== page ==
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‘The tiny ship was tossed’

The Tiny Ship Was Tossed …

seascape-with-sailing-ship-in-rough-sea-1844

Do you remember that show Gilligan’s Island?  The opening of the show explained how the shipwrecked group of people arrived on a distant tropical island;

The weather started getting rough,

The tiny ship was tossed.

If not for the courage of the fearless crew

The Minnow would be lost.

The Minnow would be lost.

Of course, we know that the Minnow was lost.  The premise of the show was to see if they could get off of the island and return to civilization.

John Mark wrote about a similar event in the life of the disciples of Jesus.  In Mark 4:35-41, the whole band of men were in a boat on the Sea of Galilee.  That Lake is 64 square miles, nearly the size of Washington D.C.  In other words, this wasn’t your average fishing hole.

It is shallow, too.  That means when there is a wind event, it is more violent than on a deeper body of water.

The disciples were in great danger.  They were subject to the winds.  They were subject to the waves.  They were subject to the cool night air.  Their lives were truly in danger.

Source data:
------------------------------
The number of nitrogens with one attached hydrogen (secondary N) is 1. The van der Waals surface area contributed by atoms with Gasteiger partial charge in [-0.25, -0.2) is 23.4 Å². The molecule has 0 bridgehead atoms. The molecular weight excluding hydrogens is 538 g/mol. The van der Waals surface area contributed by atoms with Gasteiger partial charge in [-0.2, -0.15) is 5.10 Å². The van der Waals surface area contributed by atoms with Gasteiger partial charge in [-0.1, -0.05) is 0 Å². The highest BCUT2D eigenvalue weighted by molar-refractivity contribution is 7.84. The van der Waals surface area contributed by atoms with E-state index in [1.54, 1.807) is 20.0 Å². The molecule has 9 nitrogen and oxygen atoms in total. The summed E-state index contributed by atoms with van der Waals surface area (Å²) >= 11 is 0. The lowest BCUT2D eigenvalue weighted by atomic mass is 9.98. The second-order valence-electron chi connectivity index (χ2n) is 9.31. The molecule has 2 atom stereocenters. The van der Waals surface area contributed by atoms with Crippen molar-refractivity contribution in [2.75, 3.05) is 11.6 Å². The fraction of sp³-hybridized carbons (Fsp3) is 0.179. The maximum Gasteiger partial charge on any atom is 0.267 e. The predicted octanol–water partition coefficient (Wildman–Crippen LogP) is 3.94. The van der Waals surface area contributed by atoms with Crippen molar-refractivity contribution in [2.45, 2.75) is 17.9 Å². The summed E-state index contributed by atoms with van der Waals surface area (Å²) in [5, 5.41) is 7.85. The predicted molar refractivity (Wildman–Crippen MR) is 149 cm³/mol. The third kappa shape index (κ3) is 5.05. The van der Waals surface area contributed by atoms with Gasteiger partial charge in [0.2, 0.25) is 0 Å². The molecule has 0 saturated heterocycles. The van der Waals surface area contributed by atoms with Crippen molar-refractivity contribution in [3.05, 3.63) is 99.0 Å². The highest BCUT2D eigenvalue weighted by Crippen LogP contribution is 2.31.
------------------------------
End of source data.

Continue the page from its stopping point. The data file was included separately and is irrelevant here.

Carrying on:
Of the 13 men in the boat, four of them were experienced fishermen.  They had seen just about everything on the open water.  Although they tried will all of their combined strength and skill, they were overcome.  The last-ditch effort was to call on their master, Jesus.

Strangely, Jesus was asleep during this storm.  How could he be so relaxed when the ‘tiny ship was tossed’?  Who would be able to sleep in such life-threatening circumstances?

In fact, that strangeness affects the disciples, too.  They declare in their frustration, “Don’t you care if we drown?”

It is nearly impossible when you face life-threatening situations to have faith.  The heart drops and faith melts away at times of desperation.  We hope that when we go through times like this we will have friends to support our sagging faith and loss of courage.

But a weak faith and a lack of courage do not determine what God will do.  In fact, the disciples did have a little faith.  They called out for their Lord as the last option.  Yet, they should have called out for Him as the first option.
At that point, Jesus showed them and He shows us just exactly who He is;

He got up, rebuked the wind and said to the waves, “Quiet! Be still!” Then the wind died down and it was completely calm.

He has absolute authority to calm the winds and the waves.  In fact, all he had to do was say the word, and the wind and the seas obeyed Him.  How much more do they obey Him now that His Kingdom is established?  How much more now that He has ascended to the throne?

Then Jesus turns to the disciples,